Give your sales team the training it needs to close deals in a recession

For most salespeople, the idea of being chained to a desk 24/7 is an absolute nightmare. The reason they went into sales in the first place was to get out in the field, talk to people, and build relationships — all of which are next to impossible during a quarantine or lockdown situation.

Help them adjust by training them to divide presentations into multiple calls. While you’re at it, coach them on how to use monthly assessments to track how well certain tactics are working. Then, make sure you use technology to highlight your team’s successes through all-hands meetings and executive drop-ins.

The more agile your business is, the more quickly it can bounce back amid turmoil. By taking time now to assess your company’s readiness for a recession or volatile market conditions, you can set it on the right course. This will allow you to empower your sales team for success with a contingency operations planwhich should save you even more time and money down the road in preparation for the current and future crises. Ultimately, these proactive steps will help your company survive and succeed — no matter what happens.

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The Trump campaign celebrated a growth record that Democrats downplayed.

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The White House celebrated economic growth numbers for the third quarter released on Thursday, even as Joseph R. Biden Jr.’s presidential campaign sought to throw cold water on the report — the last major data release leading up to the Nov. 3 election — and warned that the economic recovery was losing steam.

The economy grew at a record pace last quarter, but the upswing was a partial bounce-back after an enormous decline and left the economy smaller than it was before the pandemic. The White House took no notice of those glum caveats.

“This record economic growth is absolute validation of President Trump’s policies, which create jobs and opportunities for Americans in every corner of the country,” Mr. Trump’s re-election campaign said in a statement, highlighting a rebound of 33.1 percent at an annualized rate. Mr. Trump heralded the data on Twitter, posting that he was “so glad” that the number had come out before Election Day.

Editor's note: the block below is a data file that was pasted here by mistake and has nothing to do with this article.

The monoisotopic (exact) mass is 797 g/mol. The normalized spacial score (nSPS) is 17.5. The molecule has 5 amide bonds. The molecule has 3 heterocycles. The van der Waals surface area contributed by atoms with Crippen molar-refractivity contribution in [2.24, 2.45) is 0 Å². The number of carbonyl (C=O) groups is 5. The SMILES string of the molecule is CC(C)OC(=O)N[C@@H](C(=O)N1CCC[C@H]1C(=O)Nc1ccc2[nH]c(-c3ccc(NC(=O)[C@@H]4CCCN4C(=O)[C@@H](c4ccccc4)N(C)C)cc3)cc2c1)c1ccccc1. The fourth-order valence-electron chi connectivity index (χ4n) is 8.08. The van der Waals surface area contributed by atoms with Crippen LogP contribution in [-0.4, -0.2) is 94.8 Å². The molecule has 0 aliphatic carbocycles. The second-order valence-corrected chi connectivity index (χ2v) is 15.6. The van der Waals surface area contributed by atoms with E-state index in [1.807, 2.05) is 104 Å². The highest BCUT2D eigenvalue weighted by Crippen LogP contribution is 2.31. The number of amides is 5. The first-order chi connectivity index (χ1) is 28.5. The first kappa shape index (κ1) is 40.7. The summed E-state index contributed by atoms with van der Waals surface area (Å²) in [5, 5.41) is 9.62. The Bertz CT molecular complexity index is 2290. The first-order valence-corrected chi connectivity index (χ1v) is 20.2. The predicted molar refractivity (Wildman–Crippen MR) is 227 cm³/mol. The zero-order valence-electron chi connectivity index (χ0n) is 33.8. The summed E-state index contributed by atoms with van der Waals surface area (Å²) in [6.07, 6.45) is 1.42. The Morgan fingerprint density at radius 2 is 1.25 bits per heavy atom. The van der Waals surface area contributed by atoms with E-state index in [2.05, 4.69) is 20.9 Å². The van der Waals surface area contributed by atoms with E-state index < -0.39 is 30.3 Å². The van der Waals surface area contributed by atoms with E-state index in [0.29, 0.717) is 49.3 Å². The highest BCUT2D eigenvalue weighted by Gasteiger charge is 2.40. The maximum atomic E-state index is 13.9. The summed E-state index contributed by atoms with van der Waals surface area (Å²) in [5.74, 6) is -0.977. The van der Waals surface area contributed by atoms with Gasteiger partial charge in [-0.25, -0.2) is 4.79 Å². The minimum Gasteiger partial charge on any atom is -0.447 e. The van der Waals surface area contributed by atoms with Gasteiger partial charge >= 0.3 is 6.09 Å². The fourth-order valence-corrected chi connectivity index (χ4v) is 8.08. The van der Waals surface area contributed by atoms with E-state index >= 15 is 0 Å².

The annualized rate that the White House emphasized extrapolates growth numbers as if the current pace held up for a year, and risks overstating big swings. Because the economy’s growth has been so volatile amid the pandemic, economists have urged focusing on quarterly numbers.

Those showed a 7.4 percent gain in the third quarter. That rebound, by far the biggest since reliable statistics began after World War II, still leaves the economy short of its pre-pandemic levels. The pace of recovery has also slowed, and now coronavirus cases are rising again across much of the United States, raising the prospect of further pullback.

“The recovery is stalling out, thanks to Trump’s refusal to have a serious plan to deal with Covid or to pass a new economic relief plan for workers, small businesses and communities,” Mr. Biden’s campaign said in a release ahead of Thursday’s report. The rebound was widely expected, and the campaign characterized it as “a partial return from a catastrophic hit.”

Economists have warned that the recovery could face serious roadblocks ahead. Temporary measures meant to shore up households and businesses — including unemployment insurance supplements and forgivable loans — have run dry. Swaths of the service sector remain shut down as the virus continues to spread, and job losses that were temporary are increasingly turning permanent.

“With coronavirus infections hitting a record high in recent days and any additional fiscal stimulus unlikely to arrive until, at the earliest, the start of next year, further progress will be much slower,” Paul Ashworth, chief United States economist at Capital Economics, wrote in a note following the report.

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Black and Hispanic workers, especially women, lag in the U.S. economic recovery.

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The surge in economic output in the third quarter set a record, but the recovery isn’t reaching everyone.

Economists have long warned that aggregate statistics like gross domestic product can obscure important differences beneath the surface. In the aftermath of the last recession, for example, G.D.P. returned to its previous level in early 2011, even as poverty rates remained high and the unemployment rate for Black Americans was above 15 percent.

Aggregate statistics could be even more misleading during the current crisis. The job losses in the initial months of the pandemic disproportionately struck low-wage service workers, many of them Black and Hispanic women. Service-sector jobs have been slow to return, while school closings are keeping many parents, especially mothers, from returning to work. Nearly half a million Hispanic women have left the labor force over the last three months.

“If we’re thinking that the economy is recovering completely and uniformly, that is simply not the case,” said Michelle Holder, an economist at John Jay College in New York. “This rebound is unevenly distributed along racial and gender lines.”